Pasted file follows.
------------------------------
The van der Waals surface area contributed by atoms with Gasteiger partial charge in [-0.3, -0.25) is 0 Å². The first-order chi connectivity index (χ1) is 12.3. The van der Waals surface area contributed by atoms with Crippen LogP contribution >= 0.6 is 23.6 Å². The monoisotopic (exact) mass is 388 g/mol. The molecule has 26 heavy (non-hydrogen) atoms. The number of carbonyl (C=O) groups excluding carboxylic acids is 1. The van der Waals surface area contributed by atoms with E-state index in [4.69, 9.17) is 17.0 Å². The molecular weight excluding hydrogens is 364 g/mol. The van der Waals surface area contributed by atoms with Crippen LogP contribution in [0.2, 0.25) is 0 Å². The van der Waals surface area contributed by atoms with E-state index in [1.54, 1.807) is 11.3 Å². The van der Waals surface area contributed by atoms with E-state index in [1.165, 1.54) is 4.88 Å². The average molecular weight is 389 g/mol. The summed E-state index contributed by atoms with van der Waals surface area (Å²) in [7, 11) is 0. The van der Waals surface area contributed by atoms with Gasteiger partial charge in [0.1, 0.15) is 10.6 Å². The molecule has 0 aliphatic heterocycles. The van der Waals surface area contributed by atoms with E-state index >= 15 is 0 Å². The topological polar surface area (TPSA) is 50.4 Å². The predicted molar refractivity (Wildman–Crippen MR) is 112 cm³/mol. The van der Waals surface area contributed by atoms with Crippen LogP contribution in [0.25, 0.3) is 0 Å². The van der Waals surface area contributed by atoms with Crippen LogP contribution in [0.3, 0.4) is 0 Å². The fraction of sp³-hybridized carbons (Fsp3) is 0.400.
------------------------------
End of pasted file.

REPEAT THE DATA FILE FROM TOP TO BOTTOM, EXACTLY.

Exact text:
The van der Waals surface area contributed by atoms with Gasteiger partial charge in [-0.3, -0.25) is 0 Å². The first-order chi connectivity index (χ1) is 12.3. The van der Waals surface area contributed by atoms with Crippen LogP contribution >= 0.6 is 23.6 Å². The monoisotopic (exact) mass is 388 g/mol. The molecule has 26 heavy (non-hydrogen) atoms. The number of carbonyl (C=O) groups excluding carboxylic acids is 1. The van der Waals surface area contributed by atoms with E-state index in [4.69, 9.17) is 17.0 Å². The molecular weight excluding hydrogens is 364 g/mol. The van der Waals surface area contributed by atoms with Crippen LogP contribution in [0.2, 0.25) is 0 Å². The van der Waals surface area contributed by atoms with E-state index in [1.54, 1.807) is 11.3 Å². The van der Waals surface area contributed by atoms with E-state index in [1.165, 1.54) is 4.88 Å². The average molecular weight is 389 g/mol. The summed E-state index contributed by atoms with van der Waals surface area (Å²) in [7, 11) is 0. The van der Waals surface area contributed by atoms with Gasteiger partial charge in [0.1, 0.15) is 10.6 Å². The molecule has 0 aliphatic heterocycles. The van der Waals surface area contributed by atoms with E-state index >= 15 is 0 Å². The topological polar surface area (TPSA) is 50.4 Å². The predicted molar refractivity (Wildman–Crippen MR) is 112 cm³/mol. The van der Waals surface area contributed by atoms with Crippen LogP contribution in [0.25, 0.3) is 0 Å². The van der Waals surface area contributed by atoms with Crippen LogP contribution in [0.3, 0.4) is 0 Å². The fraction of sp³-hybridized carbons (Fsp3) is 0.400.